UK - A Shetland Story, by Anthony McLauchlan (1972)

>     Lerwick, Shetland Isles (LSI) was served by BEA Highlands and Islands Division based at Glasgow Abbotsinch, operating the Vickers Viscount 802/806, carrying up to 66 passengers, with 2 Cabin Crew and 2 Flight Crew. This was the time of rapid expansion of North Sea oil, amid an atmosphere resembling the Wild West, no security, a cramped and crammed terminal and only one runway, 33, available for the Viscount, the cross runway 27 being rather too short, as Dan Air proved when they ran off the end in a BAC 748. So, scene set for a departure from LSI to ABZ (Aberdeen) in Northern winter, a further problem being a night ban on 33 takeoff, and night starting around 1500GMT, so delay was not advisable.
     As a new Captain, fresh from the regular world of the BAC-111 In Berlin, this was an interesting and demanding time. For our passenger complement of  65 riggers, just released from 14 days on a dry oil rig, the bar in the terminal proved a magnetic target, and for one rugged Glaswegian, more than he could hold. After a minor fight in the bar, followed by attempting to drive an Air Anglia tractor, he was overcome by the sight of my two young stewardesses and promptly tried to embrace one as he boarded, in guttural Glaswegian making clear that his intentions were less than legal, and clearly most unwelcome to my crew.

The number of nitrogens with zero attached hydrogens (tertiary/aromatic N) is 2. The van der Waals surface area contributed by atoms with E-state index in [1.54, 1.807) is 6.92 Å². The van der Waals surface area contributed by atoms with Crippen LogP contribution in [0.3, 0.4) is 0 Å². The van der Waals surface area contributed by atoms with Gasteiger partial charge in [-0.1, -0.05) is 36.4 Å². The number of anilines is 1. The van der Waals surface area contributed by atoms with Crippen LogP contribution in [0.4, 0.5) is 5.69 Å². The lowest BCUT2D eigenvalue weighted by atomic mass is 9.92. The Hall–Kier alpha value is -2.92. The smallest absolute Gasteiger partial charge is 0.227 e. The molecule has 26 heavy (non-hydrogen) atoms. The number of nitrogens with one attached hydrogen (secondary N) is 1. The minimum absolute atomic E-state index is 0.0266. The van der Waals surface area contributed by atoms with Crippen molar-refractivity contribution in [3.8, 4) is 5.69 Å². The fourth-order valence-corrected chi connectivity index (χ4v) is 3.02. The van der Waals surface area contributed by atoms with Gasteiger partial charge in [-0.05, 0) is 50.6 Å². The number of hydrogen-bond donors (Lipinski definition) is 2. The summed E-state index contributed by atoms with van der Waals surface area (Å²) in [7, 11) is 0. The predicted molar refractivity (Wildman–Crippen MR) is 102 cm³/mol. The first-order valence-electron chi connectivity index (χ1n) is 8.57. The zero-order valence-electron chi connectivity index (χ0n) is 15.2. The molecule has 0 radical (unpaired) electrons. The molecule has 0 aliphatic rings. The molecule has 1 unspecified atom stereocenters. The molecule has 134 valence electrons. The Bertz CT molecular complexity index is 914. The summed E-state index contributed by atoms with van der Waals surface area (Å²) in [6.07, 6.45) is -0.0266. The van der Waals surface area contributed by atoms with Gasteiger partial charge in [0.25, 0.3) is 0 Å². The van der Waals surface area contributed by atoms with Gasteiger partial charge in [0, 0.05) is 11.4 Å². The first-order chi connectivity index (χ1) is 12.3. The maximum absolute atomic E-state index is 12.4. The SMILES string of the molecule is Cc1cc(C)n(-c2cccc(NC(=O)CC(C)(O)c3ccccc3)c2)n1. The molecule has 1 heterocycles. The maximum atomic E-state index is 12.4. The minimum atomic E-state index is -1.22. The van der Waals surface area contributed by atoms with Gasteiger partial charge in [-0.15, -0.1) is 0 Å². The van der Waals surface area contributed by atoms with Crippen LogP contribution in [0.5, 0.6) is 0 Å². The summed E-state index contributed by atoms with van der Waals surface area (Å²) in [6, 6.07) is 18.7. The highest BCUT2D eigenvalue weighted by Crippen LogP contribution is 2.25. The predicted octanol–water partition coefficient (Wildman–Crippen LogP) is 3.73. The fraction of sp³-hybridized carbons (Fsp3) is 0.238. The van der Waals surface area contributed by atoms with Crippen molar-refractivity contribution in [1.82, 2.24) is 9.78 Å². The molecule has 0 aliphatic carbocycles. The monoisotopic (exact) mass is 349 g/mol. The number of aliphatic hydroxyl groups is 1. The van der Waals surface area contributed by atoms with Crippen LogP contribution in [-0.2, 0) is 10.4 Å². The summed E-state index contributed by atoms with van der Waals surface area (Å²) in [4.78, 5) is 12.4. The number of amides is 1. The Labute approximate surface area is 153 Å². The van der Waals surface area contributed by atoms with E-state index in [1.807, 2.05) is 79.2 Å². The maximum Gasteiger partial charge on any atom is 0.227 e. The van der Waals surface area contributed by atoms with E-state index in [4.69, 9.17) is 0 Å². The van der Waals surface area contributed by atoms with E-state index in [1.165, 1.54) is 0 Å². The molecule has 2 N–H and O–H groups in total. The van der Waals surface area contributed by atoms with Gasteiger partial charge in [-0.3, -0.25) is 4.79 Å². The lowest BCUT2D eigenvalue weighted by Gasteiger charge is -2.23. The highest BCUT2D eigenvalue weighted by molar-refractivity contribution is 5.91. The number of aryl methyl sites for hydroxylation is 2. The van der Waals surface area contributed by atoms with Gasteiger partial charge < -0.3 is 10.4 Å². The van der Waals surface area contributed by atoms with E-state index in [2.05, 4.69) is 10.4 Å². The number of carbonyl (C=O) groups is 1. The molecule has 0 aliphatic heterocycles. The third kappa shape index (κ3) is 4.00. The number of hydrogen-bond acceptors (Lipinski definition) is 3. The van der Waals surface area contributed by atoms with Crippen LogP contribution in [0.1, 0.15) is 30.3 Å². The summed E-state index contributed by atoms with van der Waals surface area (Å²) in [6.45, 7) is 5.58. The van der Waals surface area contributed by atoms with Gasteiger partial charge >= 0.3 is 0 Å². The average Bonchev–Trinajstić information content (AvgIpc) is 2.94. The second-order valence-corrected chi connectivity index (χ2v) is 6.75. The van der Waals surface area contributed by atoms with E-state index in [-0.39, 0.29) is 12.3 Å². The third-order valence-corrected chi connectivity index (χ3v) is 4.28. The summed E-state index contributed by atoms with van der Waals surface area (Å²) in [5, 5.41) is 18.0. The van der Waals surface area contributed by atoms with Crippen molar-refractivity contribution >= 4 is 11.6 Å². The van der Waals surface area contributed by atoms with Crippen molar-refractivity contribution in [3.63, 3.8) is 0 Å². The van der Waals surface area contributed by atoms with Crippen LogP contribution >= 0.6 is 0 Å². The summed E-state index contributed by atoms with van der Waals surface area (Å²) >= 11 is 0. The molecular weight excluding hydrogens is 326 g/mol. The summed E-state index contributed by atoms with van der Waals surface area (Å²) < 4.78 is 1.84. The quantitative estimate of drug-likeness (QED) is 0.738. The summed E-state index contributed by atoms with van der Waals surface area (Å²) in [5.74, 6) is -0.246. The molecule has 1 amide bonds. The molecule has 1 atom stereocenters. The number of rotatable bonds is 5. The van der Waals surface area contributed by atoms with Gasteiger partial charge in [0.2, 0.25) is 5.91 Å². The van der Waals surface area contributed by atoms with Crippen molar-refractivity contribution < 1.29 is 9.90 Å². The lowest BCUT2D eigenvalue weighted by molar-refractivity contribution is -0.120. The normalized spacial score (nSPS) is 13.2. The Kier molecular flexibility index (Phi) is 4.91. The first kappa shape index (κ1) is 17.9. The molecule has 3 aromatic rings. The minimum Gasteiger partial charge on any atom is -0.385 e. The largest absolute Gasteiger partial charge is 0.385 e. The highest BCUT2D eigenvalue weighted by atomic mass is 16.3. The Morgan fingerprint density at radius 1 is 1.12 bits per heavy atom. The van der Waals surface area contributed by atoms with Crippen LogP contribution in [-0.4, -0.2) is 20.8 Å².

>     The solution seemed simple; under the ANO (Air Navigation Order) he was clearly intoxicated and unsafe to travel; a request to leave the aircraft from the Captain (me) was disregarded in an expletive manner, so the Station Manager was called up and police presence requested.  Problem No.1, the police station in Lerwick was 23 miles away, and Problem No.2 was nightfall in 30 minutes, The Scots solution, though not in the Ops Manual, was a PA to all on board telling them to leave the airplane by the steps at the  front left door. This was done, leaving the roaring and shouting solo passenger on board insisting he would not get off this unprintable airplane and I couldn’t make him. Tough oily boys with a half bottle in hand are not amenable to polite address, so I resorted to the less courteous method, addressing the assembled multitude from the top of the steps I informed all present that we would be unable to take off with this man on board, and further delay would mean that  nobody would be able to leave the island as there was a night flight ban. Two burly men approached with a request to have a wee word with their difficult chum. This given, they boarded the Viscount and returned in two minutes with the offender semiconscious between them. He was deposited on the grass verge of the taxiway, everyone then boarded in good order, we started up and took off with 5 minutes in hand before dark. I have no idea what happened to our offloaded passenger, I doubt if he had much of an idea either.  Not a word from the Shetland station boss, and no Voyage Report to my Flight Manager who heard nothing officially though mentioned to me later, in passing, he thought the matter well handled.  Human Rights 1972 fashion.

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